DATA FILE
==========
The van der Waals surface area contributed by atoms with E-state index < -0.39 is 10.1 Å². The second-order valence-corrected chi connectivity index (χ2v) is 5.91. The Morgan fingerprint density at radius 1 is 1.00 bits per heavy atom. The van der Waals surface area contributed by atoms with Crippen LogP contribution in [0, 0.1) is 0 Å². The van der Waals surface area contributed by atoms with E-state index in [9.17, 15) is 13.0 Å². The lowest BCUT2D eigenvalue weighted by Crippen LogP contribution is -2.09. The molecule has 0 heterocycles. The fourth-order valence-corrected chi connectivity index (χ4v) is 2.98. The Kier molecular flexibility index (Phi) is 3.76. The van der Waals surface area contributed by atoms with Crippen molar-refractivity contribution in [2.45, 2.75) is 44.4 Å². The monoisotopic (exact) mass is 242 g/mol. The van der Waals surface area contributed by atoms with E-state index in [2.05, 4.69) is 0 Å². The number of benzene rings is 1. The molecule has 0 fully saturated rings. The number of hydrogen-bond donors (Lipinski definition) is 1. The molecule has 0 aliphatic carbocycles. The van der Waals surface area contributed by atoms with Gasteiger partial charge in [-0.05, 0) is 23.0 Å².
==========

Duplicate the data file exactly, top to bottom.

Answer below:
The van der Waals surface area contributed by atoms with E-state index < -0.39 is 10.1 Å². The second-order valence-corrected chi connectivity index (χ2v) is 5.91. The Morgan fingerprint density at radius 1 is 1.00 bits per heavy atom. The van der Waals surface area contributed by atoms with Crippen LogP contribution in [0, 0.1) is 0 Å². The van der Waals surface area contributed by atoms with E-state index in [9.17, 15) is 13.0 Å². The lowest BCUT2D eigenvalue weighted by Crippen LogP contribution is -2.09. The molecule has 0 heterocycles. The fourth-order valence-corrected chi connectivity index (χ4v) is 2.98. The Kier molecular flexibility index (Phi) is 3.76. The van der Waals surface area contributed by atoms with Crippen molar-refractivity contribution in [2.45, 2.75) is 44.4 Å². The monoisotopic (exact) mass is 242 g/mol. The van der Waals surface area contributed by atoms with E-state index in [2.05, 4.69) is 0 Å². The number of benzene rings is 1. The molecule has 0 fully saturated rings. The number of hydrogen-bond donors (Lipinski definition) is 1. The molecule has 0 aliphatic carbocycles. The van der Waals surface area contributed by atoms with Gasteiger partial charge in [-0.05, 0) is 23.0 Å².